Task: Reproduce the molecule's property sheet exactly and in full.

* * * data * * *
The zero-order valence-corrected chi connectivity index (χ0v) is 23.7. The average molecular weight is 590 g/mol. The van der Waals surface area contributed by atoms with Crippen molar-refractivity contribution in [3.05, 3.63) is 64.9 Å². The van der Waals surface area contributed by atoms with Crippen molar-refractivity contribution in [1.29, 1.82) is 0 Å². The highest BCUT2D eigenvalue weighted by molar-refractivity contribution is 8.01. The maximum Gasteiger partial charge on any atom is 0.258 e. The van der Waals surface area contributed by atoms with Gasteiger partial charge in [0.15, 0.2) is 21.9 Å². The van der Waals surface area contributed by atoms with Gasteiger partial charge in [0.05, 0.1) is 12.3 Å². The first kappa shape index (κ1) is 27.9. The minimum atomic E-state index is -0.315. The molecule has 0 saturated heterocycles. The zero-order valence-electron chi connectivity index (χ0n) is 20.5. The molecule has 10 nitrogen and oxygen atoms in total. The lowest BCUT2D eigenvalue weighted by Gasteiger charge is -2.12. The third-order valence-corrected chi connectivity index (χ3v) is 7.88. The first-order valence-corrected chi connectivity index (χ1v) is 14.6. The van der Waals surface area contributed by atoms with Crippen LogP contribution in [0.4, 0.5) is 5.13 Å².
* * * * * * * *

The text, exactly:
The zero-order valence-corrected chi connectivity index (χ0v) is 23.7. The average molecular weight is 590 g/mol. The van der Waals surface area contributed by atoms with Crippen molar-refractivity contribution in [3.05, 3.63) is 64.9 Å². The van der Waals surface area contributed by atoms with Crippen molar-refractivity contribution in [1.29, 1.82) is 0 Å². The highest BCUT2D eigenvalue weighted by molar-refractivity contribution is 8.01. The maximum Gasteiger partial charge on any atom is 0.258 e. The van der Waals surface area contributed by atoms with Gasteiger partial charge in [0.15, 0.2) is 21.9 Å². The van der Waals surface area contributed by atoms with Gasteiger partial charge in [0.05, 0.1) is 12.3 Å². The first kappa shape index (κ1) is 27.9. The minimum atomic E-state index is -0.315. The molecule has 0 saturated heterocycles. The zero-order valence-electron chi connectivity index (χ0n) is 20.5. The molecule has 10 nitrogen and oxygen atoms in total. The lowest BCUT2D eigenvalue weighted by Gasteiger charge is -2.12. The third-order valence-corrected chi connectivity index (χ3v) is 7.88. The first-order valence-corrected chi connectivity index (χ1v) is 14.6. The van der Waals surface area contributed by atoms with Crippen LogP contribution in [0.4, 0.5) is 5.13 Å².